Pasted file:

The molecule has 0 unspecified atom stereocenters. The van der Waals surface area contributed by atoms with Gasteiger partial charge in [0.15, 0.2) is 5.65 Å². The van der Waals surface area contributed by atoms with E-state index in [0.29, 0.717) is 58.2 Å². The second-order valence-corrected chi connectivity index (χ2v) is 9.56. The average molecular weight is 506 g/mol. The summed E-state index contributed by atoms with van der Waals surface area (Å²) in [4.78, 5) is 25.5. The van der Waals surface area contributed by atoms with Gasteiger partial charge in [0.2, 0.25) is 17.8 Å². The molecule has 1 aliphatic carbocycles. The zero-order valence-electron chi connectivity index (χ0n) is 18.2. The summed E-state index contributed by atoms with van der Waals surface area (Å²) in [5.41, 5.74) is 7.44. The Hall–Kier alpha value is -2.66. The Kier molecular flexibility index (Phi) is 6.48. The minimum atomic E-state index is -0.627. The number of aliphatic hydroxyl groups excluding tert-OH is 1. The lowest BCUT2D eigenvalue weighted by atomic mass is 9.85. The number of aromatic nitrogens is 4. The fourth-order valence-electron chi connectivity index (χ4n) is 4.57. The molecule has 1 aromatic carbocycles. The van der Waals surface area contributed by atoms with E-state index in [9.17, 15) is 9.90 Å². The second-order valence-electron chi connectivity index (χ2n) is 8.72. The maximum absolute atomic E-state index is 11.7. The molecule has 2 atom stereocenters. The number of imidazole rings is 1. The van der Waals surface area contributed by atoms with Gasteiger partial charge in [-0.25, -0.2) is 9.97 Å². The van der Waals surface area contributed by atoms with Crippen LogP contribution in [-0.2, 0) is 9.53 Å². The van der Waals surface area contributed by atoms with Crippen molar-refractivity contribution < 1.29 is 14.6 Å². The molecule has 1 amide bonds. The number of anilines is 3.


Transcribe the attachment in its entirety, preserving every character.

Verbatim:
The molecule has 0 unspecified atom stereocenters. The van der Waals surface area contributed by atoms with Gasteiger partial charge in [0.15, 0.2) is 5.65 Å². The van der Waals surface area contributed by atoms with E-state index in [0.29, 0.717) is 58.2 Å². The second-order valence-corrected chi connectivity index (χ2v) is 9.56. The average molecular weight is 506 g/mol. The summed E-state index contributed by atoms with van der Waals surface area (Å²) in [4.78, 5) is 25.5. The van der Waals surface area contributed by atoms with Gasteiger partial charge in [0.2, 0.25) is 17.8 Å². The molecule has 1 aliphatic carbocycles. The zero-order valence-electron chi connectivity index (χ0n) is 18.2. The summed E-state index contributed by atoms with van der Waals surface area (Å²) in [5.41, 5.74) is 7.44. The Hall–Kier alpha value is -2.66. The Kier molecular flexibility index (Phi) is 6.48. The minimum atomic E-state index is -0.627. The number of aliphatic hydroxyl groups excluding tert-OH is 1. The lowest BCUT2D eigenvalue weighted by atomic mass is 9.85. The number of aromatic nitrogens is 4. The fourth-order valence-electron chi connectivity index (χ4n) is 4.57. The molecule has 1 aromatic carbocycles. The van der Waals surface area contributed by atoms with E-state index in [9.17, 15) is 9.90 Å². The second-order valence-electron chi connectivity index (χ2n) is 8.72. The maximum absolute atomic E-state index is 11.7. The molecule has 2 atom stereocenters. The number of imidazole rings is 1. The van der Waals surface area contributed by atoms with Gasteiger partial charge in [-0.25, -0.2) is 9.97 Å². The van der Waals surface area contributed by atoms with Crippen LogP contribution in [-0.2, 0) is 9.53 Å². The van der Waals surface area contributed by atoms with Crippen molar-refractivity contribution < 1.29 is 14.6 Å². The molecule has 1 amide bonds. The number of anilines is 3.